Today, negativity surrounding Dancehall artists who endorse homosexual violence or degrade women has marked a decline in creative talent. The positive message of 70s and 80s Reggae is being overshadowed by the recent era of negative lyrics. Citing Bible passages as the reason for this rhetoric is narrow-minded and selective. Unfortunately, this phenom has left Jamaica, where fans may enjoy or encourage such talk, and travelled abroad where large numbers of fans – gay or not – find the content offensive. Dancehall artists who endorse or participate in ‘gay bashing’ are bringing great global harm to Reggae’s reputation and 40-year history. How will it stop? Education. Opportunity. Cooperation. Action. Addressing this problem is the beginning of a solution. Get up, stand up. To plan for Reggae’s future, we must first believe in Reggae’s future.

M. Peggy Quattro
ReggaeReport.com & Reggae Report Publisher
Miami, Florida
June 5, 2008

Artists Willing to Change Lyrics

In Response to Buju Banton’s call for unity:

Artistes Willing to Change Lyrics

By Teino Evans, Entertainment Coordinator, The Star Online

May 15, 2008 – Kingston, Jamaica – Following Buju Banton’s call for other artistes to clean up their music, some have answered the challenge and are in agreement that some change in lyrics need to take place. Buju issued an appeal to his fellow entertainers to clean up their lyrics in order to help Jamaica to recover from its present social decay.

The deejay, who posted a message in his newsletter, The Gargamel Gleaner, said, “We are suffering a social decay yet not one, not a single one of our entertainers, has seen the need for a change in the lyrical content they are selling.”

However, that estimation may not be entirely accurate. Veteran dancehall artiste, Lady Saw, although admitting to performing “raw songs” in the past, told The STAR, “I’m down with cleaning up the music.” Saw said that this must to something that every artiste is willing to do if it is going to have any effect on the tone of the music. Continue reading

Buju Banton Speaks Out 2008

A Few Words From Gargamel Himself – Buju Banton Speaks Out…

May 12, 2008 – Kingston, Jamaica
Greetings, good people of the earth! I would like to take this opportunity to thank you for all the love and support over the years and for your continued support in the future.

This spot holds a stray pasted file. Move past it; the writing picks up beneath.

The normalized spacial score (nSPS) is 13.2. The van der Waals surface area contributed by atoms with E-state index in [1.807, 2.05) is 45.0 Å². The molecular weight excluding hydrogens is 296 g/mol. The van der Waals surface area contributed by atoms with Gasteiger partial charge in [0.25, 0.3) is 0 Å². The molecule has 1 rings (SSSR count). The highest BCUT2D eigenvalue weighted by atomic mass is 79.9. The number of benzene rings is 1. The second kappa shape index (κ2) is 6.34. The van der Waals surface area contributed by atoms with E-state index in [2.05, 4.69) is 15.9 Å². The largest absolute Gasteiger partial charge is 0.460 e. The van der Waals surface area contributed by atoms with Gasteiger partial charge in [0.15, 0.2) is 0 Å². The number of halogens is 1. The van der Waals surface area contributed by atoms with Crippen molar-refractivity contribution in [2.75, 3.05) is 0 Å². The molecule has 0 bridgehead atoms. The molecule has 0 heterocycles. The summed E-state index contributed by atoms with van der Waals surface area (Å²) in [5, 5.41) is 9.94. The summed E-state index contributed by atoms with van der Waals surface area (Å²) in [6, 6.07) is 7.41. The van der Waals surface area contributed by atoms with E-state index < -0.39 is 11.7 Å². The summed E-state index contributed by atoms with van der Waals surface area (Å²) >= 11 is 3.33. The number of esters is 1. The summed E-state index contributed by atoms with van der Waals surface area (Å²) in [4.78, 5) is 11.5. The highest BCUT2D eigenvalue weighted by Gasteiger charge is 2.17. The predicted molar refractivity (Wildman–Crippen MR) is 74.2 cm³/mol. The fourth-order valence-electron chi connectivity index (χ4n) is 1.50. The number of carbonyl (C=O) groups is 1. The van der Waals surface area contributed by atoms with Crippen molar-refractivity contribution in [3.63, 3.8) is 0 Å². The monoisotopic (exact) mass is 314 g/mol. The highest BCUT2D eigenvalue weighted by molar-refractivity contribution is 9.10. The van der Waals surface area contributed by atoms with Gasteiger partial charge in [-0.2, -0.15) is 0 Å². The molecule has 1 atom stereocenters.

By now most have already heard about the separation between myself and Penthouse Music Group. Let me assure you that it was one of mutual understanding, and that I sincerely wish Mr. Donovan Germain all the best. With much respect, I say to Mr. Germain, thank you for the many years of service and for the eye-opening experience.

To the haters, hate on. To the well-wishers, we will be victorious because JAH LIVE. As for me personally, I am fine. Glad I now have the medium to communicate to my fans and friends all over the world. Continue reading

Has Reggae Lost its Value?

Has Reggae Lost its Value?

By Maria Jackson

March 21, 2008 – Is Reggae music the only genre that releases hundreds of singles on a daily basis? I honestly do not know. However, what I do know is that the way we handle our business in the Reggae industry is affecting its monetary value.

Jamaica releases approximately 600 new songs daily. There are literally hundreds of producers spread out across the island. Some are your well-established heavyweights, while others are simply working with a drum machine at home. Whatever their situation, these producers drum up music by the minute. And, in an effort to be the next big thing or to maintain current momentum, they basically give away their music, all in the name of promotion. Continue reading

MPQ Response to Solidarity Editorial 2008

In Response to the editorial “Solidarity is What We Need”

by M. Peggy Quattro
February 14, 2008

Greetings! In response to this editorial above, which was a bulletin posted on MySpace by Lloyd Stanbury, I hereby agree with several points he adeptly brings to our attention. The image of Jamaica as a corrupt and violent society is constantly being presented to the world. Every country has degrees of these elements, but the Land of Reggae, the Land of Wood and Water, the Land of One Love, has taken a turn for the worse.

Since the beginning of Dancehall in the late ‘80s, when lyrics were degrading women and praising the gun culture, the seeds of destruction were sown. Playing our part in the media, Reggae Report chose not to support or encourage this new type of performance. No where near the quality of Dennis Brown’s “Love Has Found its Way” or the driving call to “Get Up! Stand Up!,” early Dancehall artists brought in such sleaze as “Wicked Inna Bed,” calling for “Bam Bam…Lick a shot on mama-man’s head.” The media helped make performers, such as Shabba Ranks, a so-called star. What followed was an audience trained to think this was the new direction of Reggae music.

Bob Marley said it best: “You have to be careful of the type of song, and the type of vibration that you give to the people…because ‘Woe be unto they who lead my people astray.’” Continue reading